Better Luck Tomorrow

It’s the summer, and summertime means movie time. I’ve watched quite a few the past week, including the hilarious Four Lions and the two Harold and Kumar movies. Tonight, my roommates and I decided to switch things up with a more serious film called Better Luck Tomorrow.

Directed by Justin Lin (The Fast and the Furious franchise), this excellent indie film first made waves at Sundance in 2001 and was eventually released by MTV Films.

Better Luck Tomorrow is a crime-drama loosely based on the 1992 “Honor Roll Murder” at Sunny Hills High School in the suburbs of Fullerton, California. The news made headlines and shocked the community because a group of honor roll students, mostly high-achieving Asians, had violently murdered another high school student.

The movie does a great job providing the back story, which is definitely sensationalized but shows how such an act could have happened. We follow five Asian American high school friends who are finishing up their senior year in high school and are looking forward to college. Everything seems to be on track.

Except they start questioning the “cycle” that seemingly predestines all Asian Americans into the same mold of overachieving, perfect students. And they start to get themselves into crime.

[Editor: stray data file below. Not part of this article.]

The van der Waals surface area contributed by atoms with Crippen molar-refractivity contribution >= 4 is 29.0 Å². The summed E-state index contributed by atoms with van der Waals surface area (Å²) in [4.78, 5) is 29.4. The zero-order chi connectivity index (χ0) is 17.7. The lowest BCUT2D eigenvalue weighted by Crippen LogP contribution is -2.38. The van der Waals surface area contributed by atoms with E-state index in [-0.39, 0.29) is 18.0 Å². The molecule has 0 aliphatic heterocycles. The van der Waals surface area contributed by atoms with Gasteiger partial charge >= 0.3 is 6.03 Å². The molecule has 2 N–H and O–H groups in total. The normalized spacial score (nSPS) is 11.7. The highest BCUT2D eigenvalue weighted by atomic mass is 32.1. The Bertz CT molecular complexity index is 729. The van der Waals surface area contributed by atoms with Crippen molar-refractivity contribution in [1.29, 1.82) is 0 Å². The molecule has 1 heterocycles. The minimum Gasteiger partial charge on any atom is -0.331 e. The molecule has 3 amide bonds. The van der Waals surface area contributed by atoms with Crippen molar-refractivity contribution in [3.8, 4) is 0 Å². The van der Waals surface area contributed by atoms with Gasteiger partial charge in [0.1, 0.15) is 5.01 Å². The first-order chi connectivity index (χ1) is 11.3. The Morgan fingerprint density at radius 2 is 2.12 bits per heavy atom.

One of the film’s characters, Stephanie, sums up the subsequent downward spiral: “You know how you make decisions that lead to other decisions, but you don’t remember why you made those decisions in the first place?”

These decisions bring money and infamy to the group, but lead to more crimes and trouble.

Better Luck Tomorrow is masterfully crafted and intense. It takes common stereotypes and turns them upside down. I think that’s what makes this film so compelling. By posing the question, “What if the good kids commit crimes?” this film shows that anyone, regardless of race, class, and achievements, has weaknesses and is capable of atrocity.

On a side note, props to the director for featuring a movie with an all-Asian cast and touching upon an unconventional subject matter. Justin Lin took a big risk in making this film, but the results speak for themselves and show that it’s possible for films to be successful and good without following the cookie-cutter Hollywood blockbuster movie format.

Try your luck at

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